Measuring arrivals, visitor activity, and departures is the lifeblood of a web business. Without this information, you can’t make smart decisions about your content, marketing, or business model. You can collect basic analytics data, such as bounce rate and visits, with just a few minutes’ work.
More advanced deployment—tracking goals, building custom segments, and tagging content—takes work, however. And if you want to use analytics for accounting data (such as daily orders) as well as for site optimization, you’ll probably have to work with the development team to extract additional information from backend databases.
There are free (or cheap) analytics solutions from the big advertising vendors, and Google Analytics has done a tremendous amount to make web operators aware of analytics.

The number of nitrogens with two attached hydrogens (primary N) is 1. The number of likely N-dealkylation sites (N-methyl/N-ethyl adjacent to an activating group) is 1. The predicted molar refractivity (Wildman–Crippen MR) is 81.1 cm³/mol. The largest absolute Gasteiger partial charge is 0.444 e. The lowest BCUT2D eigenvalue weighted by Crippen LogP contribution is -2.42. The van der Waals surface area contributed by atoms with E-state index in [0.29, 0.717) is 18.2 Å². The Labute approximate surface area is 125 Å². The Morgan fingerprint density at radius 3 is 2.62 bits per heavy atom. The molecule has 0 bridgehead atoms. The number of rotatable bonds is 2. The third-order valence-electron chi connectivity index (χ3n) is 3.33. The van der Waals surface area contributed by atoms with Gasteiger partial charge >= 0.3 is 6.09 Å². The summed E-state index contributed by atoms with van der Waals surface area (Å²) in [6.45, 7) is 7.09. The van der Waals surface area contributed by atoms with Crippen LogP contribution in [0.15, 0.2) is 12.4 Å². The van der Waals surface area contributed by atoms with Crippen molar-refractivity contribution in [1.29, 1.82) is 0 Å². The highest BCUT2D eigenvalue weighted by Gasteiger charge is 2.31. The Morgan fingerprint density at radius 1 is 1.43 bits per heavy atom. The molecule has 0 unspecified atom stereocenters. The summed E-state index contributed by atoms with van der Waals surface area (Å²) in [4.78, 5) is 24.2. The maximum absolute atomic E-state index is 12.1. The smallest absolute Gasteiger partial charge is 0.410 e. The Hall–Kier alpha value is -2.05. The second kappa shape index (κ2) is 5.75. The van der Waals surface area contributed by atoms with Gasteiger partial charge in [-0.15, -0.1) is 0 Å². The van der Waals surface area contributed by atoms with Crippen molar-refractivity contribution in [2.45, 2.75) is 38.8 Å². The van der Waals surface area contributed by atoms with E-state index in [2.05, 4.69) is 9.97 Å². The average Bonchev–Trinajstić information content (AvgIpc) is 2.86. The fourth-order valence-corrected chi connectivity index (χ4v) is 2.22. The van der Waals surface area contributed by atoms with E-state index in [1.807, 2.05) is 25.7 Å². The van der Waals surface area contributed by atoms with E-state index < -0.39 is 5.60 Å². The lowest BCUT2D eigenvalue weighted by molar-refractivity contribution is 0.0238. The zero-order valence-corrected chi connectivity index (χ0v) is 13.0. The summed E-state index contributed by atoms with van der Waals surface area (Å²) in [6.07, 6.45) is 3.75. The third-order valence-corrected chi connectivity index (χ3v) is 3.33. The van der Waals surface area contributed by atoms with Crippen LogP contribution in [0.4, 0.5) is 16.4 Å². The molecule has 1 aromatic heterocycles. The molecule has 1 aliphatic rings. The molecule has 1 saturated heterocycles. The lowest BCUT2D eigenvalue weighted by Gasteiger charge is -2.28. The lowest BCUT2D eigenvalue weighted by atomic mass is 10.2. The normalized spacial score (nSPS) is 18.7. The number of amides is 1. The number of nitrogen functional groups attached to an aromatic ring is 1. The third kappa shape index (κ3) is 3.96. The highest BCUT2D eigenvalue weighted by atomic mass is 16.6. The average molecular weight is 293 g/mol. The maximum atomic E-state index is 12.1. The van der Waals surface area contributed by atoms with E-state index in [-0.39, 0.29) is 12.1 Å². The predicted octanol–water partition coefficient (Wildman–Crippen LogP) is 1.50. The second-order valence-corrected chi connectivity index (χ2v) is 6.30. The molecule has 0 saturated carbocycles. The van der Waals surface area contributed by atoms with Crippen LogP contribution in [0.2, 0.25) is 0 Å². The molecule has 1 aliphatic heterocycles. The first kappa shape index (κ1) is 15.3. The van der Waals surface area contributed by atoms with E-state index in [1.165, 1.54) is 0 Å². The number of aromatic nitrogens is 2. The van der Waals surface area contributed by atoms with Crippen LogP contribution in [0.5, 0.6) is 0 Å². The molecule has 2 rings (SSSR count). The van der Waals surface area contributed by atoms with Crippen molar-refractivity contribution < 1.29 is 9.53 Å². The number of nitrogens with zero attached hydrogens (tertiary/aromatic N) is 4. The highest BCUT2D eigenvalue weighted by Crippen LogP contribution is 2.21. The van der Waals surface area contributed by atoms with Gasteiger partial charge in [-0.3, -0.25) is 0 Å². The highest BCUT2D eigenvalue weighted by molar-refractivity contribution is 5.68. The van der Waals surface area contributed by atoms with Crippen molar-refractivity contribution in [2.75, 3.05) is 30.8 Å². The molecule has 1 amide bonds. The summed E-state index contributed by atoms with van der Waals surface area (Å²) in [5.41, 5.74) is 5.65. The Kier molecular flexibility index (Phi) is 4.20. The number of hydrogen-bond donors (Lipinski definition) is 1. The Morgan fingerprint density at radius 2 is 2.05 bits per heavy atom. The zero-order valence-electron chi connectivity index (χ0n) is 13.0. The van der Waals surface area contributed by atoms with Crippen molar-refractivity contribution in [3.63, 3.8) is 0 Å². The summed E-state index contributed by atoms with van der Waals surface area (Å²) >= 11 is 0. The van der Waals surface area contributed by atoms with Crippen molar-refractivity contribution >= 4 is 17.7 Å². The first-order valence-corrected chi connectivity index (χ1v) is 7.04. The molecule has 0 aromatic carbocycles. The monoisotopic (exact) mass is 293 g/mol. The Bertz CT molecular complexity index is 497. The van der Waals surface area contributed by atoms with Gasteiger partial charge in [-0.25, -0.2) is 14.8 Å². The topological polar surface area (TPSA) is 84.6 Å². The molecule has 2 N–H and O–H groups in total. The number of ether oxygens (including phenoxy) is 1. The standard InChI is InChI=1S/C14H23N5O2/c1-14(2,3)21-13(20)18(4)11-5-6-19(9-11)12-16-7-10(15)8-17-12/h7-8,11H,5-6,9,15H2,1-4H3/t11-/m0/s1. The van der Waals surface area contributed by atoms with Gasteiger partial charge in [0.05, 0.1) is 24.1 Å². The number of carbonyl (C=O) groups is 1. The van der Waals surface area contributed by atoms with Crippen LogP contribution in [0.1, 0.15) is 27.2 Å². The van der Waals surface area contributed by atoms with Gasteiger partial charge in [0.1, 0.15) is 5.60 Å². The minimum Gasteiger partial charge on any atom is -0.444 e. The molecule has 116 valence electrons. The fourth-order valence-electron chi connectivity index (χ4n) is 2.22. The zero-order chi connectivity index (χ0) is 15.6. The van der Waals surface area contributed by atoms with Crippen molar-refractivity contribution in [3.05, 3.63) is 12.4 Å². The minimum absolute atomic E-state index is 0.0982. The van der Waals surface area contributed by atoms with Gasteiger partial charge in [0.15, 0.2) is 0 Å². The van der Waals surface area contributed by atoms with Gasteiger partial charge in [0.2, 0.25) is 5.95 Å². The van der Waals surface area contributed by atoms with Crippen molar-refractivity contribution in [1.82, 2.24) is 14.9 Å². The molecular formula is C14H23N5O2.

Whatever you’re doing, your implementation will have six basic steps:
Defining your site’s goals
Setting up data capture
Setting up filtering
Identifying segments by which to analyze goals
Tagging page content
Verifying that everything is working
Let’s look at the steps you’ll need to take to implement web analytics.
Your first step is to understand and map out your web business.
That might sound like a platitude, but it’s an essential step in the process. Grab a whiteboard and some markers, and draw out your site using the places-and-tasks model outlined above. In each place, list what makes a visitor “productive.” For each task, identify the steps a visitor ...